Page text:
Do you love watching the birds in your garden? Can you identify the different species and are you fascinated by their little antics as they come and go? Do you care enough to spot the occasional health problem, maybe consulting an online symptom checker to see what your feathered friend might be suffering from?
If you’re a bird lover and could happily spend hours watching them feed and interact, making your own bird feeder is an excellent way to attract all sorts of birds to your garden. Of course, home made bird feeders can take many different shapes and sizes, but whichever design you choose, make sure it is fit for purpose.
Your feeding table should have a roof to keep the seed as dry as possible, and a little lip around the edge of the feeding table to stop any food from falling off. Seed on the ground can attract rats and mice, which is the last thing you want in your garden.
Here’s a basic wooden bird feeder that should do the job nicely. Even if you’re not a do-it-yourself expert, you’ll have a lot of fun putting this easy-to-construct feeder together in 5 simple steps.
Here’s what you need
A bird feeding table can be made from spare timber you may have lying around in your garden or shed, or you can buy the wood cheaply from any hardware store. This particular design is very straightforward and is really simple to make.
Table Top 18 mm thick plywood, 24 inches long x 16 inches wide
Side Supports 8 inches high x 3 inches wide
Side Sections 18 inches wide and 4 inches at the highest point
Edge Trim 4 x 1-inch x 1-inch soft wood battens
Roof 4-inch feather board plus some angle bead for the ridge line of the roof
Support Brackets 4 x metal angle brackets
Wood glue (exterior)
Central Post 2 inches x 2 inches thick and around 5ft long (it’s best to buy a treated post as this will last a lot longer)
Post Stabilisers 2-inch x 2-inch softwood
You’ll also need a power drill, a screwdriver, some screws and pins, a hammer, a mitre block and a tenon saw for cutting the 45-degree angles.
Construction in 5 easy steps
- First, using a saw, cut the edge trim to size and pin it all around the outer lip of the table top. Now secure the table top to the central post using a couple of screws about two inches long – for added support screw on the 4 angle brackets underneath the table top as shown in Figure 1 below.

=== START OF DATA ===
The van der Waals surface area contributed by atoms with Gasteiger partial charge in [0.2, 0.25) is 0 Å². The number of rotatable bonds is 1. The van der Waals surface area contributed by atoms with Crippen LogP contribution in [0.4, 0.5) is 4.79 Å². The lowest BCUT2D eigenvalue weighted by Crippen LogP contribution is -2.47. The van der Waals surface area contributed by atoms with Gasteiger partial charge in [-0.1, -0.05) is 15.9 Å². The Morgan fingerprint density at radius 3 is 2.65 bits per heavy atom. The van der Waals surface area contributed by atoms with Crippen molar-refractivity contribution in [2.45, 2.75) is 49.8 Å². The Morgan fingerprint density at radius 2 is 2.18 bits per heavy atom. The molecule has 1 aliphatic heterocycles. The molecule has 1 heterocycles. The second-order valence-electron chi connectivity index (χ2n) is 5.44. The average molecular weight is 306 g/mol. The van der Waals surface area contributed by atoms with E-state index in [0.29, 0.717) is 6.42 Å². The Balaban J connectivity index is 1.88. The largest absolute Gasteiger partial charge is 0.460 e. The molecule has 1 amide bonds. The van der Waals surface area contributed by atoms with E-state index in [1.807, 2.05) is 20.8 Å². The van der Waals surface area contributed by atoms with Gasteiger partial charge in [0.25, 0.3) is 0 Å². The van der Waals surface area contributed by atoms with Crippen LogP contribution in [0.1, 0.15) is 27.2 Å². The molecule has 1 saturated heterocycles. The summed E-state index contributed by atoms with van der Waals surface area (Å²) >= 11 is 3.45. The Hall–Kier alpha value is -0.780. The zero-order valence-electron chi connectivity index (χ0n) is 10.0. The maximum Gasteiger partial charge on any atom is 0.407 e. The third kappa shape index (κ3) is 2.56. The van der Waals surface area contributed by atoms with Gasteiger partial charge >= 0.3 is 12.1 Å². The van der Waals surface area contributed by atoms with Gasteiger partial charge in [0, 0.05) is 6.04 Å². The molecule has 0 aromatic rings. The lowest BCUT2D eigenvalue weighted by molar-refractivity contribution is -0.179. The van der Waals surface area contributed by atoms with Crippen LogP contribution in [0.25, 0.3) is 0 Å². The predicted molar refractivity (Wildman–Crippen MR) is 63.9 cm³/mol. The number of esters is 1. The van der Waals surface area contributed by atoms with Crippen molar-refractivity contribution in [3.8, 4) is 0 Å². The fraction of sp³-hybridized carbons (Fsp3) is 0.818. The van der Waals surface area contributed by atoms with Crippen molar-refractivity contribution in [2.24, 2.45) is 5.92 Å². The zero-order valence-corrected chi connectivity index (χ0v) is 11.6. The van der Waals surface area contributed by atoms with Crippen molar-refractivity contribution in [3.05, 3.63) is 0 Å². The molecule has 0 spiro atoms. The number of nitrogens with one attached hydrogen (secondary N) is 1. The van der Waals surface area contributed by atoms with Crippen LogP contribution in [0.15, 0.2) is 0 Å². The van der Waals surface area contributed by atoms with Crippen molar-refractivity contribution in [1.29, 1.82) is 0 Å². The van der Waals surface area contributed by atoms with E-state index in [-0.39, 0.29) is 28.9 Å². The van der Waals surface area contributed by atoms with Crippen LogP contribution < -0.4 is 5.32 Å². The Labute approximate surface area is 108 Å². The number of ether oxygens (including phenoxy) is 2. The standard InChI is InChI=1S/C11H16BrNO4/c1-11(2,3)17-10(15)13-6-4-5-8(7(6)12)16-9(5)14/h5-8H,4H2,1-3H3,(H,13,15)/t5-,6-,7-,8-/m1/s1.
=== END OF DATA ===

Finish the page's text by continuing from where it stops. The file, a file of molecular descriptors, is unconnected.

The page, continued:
Figure 1: Angle Brackets for extra support
- It’s vital that your feeder is sturdily built and remains stable in bad weather. Most commercial feeders have legs that are fixed at a 45-degree angle. This is the best way to ensure stability. In order to cut the 45 degree angles, you’ll need your mitre block and tenon saw. See Figure 2.
Figure 2: 45 degree angles fixed with screws
- Once you’ve dealt with the legs, you can now add the supports and side pieces to the feeder table top. You’ll need your drill and a few more screws to do this. For the roof you can use any thin board, but what works really well is feather board … and it looks great as a bird table roof.
- Finish off the roof by adding a piece of angle bead. This will allow the water to run off the ridge and keep the inside of the feeder watertight.
Figure 3: Roof with feather board and angle bead
- Of course, you might also want to paint the feeder. If so, it’s best to use a paint that has a water-based preservative. You should only use paint that’s non-toxic so that your feathered friends don’t come to any harm.
You might also like to fit a few hooks around the outside of your new bird feeder. These are useful for hanging fat cakes and netted peanuts and any other bird food that fits neatly onto the end of a hook.
Finally, for inspiration or if you feel like stretching your DIY skills to a more advanced level, here’s a video demonstration of how to make a beautifully ornate little bird feeder.
What should you feed the birds at your table?
Once your DIY bird feeder is ready to go, it’s time to fill it with bird food. There’s a wide choice of food for garden birds available; why not try a combination of wild bird seed, peanuts and fat cakes (which you can make yourself). You can also put out all sorts of fruit including sliced apples, pears, grapes and pieces of melon.